In their affecting debut film, set in Switzerland, co-writer-directors Stéphanie Chuat and Véronique Reymond take on grief and aging, two of life’s — and cinema’s — most challenging themes.
Months after the death of her unborn child, Rose (Florence Loiret Caille) returns to work as a home care nurse, and is immediately challenged by Edmond (Michel Bouquet), an increasingly frail old man who refuses to give up his independence.
Rose won’t speak of her loss, while Edmond is simply indomitable, and it’s their shared refusal to give in to careless emotion that draws the two together. Chuat and Reymond also share a desire to avoid melodrama, which makes The Little Bedroom an undeniably slow build. The screenplay is built of small moments and minute details that gradually gain significance, as should be the case in a good character study.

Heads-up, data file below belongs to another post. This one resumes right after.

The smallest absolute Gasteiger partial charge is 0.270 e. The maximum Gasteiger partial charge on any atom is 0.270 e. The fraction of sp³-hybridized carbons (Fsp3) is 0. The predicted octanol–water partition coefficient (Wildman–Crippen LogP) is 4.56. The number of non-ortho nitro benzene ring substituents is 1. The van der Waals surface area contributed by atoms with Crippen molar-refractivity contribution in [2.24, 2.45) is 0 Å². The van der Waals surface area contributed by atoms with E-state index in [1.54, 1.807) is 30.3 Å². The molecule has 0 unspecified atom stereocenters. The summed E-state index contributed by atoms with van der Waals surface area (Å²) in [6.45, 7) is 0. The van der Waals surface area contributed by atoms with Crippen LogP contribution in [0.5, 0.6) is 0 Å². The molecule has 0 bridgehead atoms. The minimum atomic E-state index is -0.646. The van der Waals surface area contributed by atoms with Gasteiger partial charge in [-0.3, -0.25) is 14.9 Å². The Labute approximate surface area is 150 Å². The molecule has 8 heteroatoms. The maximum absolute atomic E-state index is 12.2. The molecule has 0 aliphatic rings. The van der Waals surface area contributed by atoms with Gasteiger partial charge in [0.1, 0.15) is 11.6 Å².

The process of changing a light bulb reveals the tension between Rose and her husband (Éric Caravaca), as well as the impossibility of knowing what to do with the dead child’s bedroom. A shared meal breaks the ice between Rose and Edmond, but a nurse eating with a patient is later used against them by petty social workers. Decades apart in age, Caille and Bouquet both exemplify artful restraint — deciphering their tiniest gesture is a deeply rewarding experience.
This article from the Village Voice Archive was posted on September 24, 2014